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Australian PM Gillard claims participation in war necessary to prevent Afghanistan again being used to launch terror

See also: My submission to the Human Rights Consultation on National Security with links to my submission to the National Human Rights Consultation and the concerning page from which the submission is linked.

 

Transcript of press conference, Canberra, Tue 24 May 11

... we need to continue the fight against terrorism and particularly to deny Afghanistan as a place for terrorists to train.

What we know is that al Qaeda was facilitated for training in Afghanistan, that’s well known, we’ve seen the consequences of that training, tragically in violent incidents in our world that have taken thousands of lives, including the lives of Australians. So we are there on the same mission of strategic denial. ...

 

Transcript of press conference, Canberra, Tue 31 May 11

...

JOURNALIST: Prime Minister, you said that Australia would be asking questions today. What are the compelling answers that you have for them for staying the course?

PM: Well, the same answer I gave you last week is the same answer I would give today – in the hardest of circumstances, we need to be determined to stay the course in Afghanistan.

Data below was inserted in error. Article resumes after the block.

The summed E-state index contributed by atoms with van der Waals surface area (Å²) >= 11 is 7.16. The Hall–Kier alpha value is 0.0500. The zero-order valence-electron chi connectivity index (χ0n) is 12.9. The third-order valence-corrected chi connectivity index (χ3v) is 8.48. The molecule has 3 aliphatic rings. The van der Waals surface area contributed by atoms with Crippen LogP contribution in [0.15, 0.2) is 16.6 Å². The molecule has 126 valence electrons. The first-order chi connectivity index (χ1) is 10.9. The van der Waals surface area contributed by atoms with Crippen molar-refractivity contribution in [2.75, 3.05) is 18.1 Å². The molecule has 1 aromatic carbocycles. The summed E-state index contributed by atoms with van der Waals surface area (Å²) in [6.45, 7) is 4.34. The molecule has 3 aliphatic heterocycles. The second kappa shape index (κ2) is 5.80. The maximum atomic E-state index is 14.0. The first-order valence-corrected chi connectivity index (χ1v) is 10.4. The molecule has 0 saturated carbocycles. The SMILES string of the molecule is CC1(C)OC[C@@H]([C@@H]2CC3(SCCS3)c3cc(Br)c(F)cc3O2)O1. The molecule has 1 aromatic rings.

We’re in Afghanistan because we don’t want it to be a safe haven for terrorists. It has been in the past, and if we left a security vacuum in Afghanistan it would be filled by terrorist groups from around the world. We’ve seen that happen in the past. We would see it happen again.

In order to ensure that Afghanistan doesn’t become a safe haven for terrorists, we need to see the mission through. ...

 

Media release on the death of Osama bin Laden, Mon 2 May 11

...

Bin Laden waged war on innocent civilians. Under his command, al Qaeda planned and executed the 11 September 2001 attacks in New York and Washington in which nearly 3,000 innocent civilians were murdered.

Bin Laden’s al Qaeda also conducted, inspired or had links to numerous other terrorist atrocities in which Australians were killed and wounded.

Today, above all, we remember those who lost their lives in these attacks. These include:

  • 10 Australians on 11 September 2001
  • 88 Australians in Bali on 12 October 2002
  • 1 Australian in London on 7 July 2005
  • 4 Australians in Bali on 1 October 2005
  • 2 Australians in Mumbai on 26-29 November 2008
  • 3 Australians in Jakarta on 17 July 2009
  • ...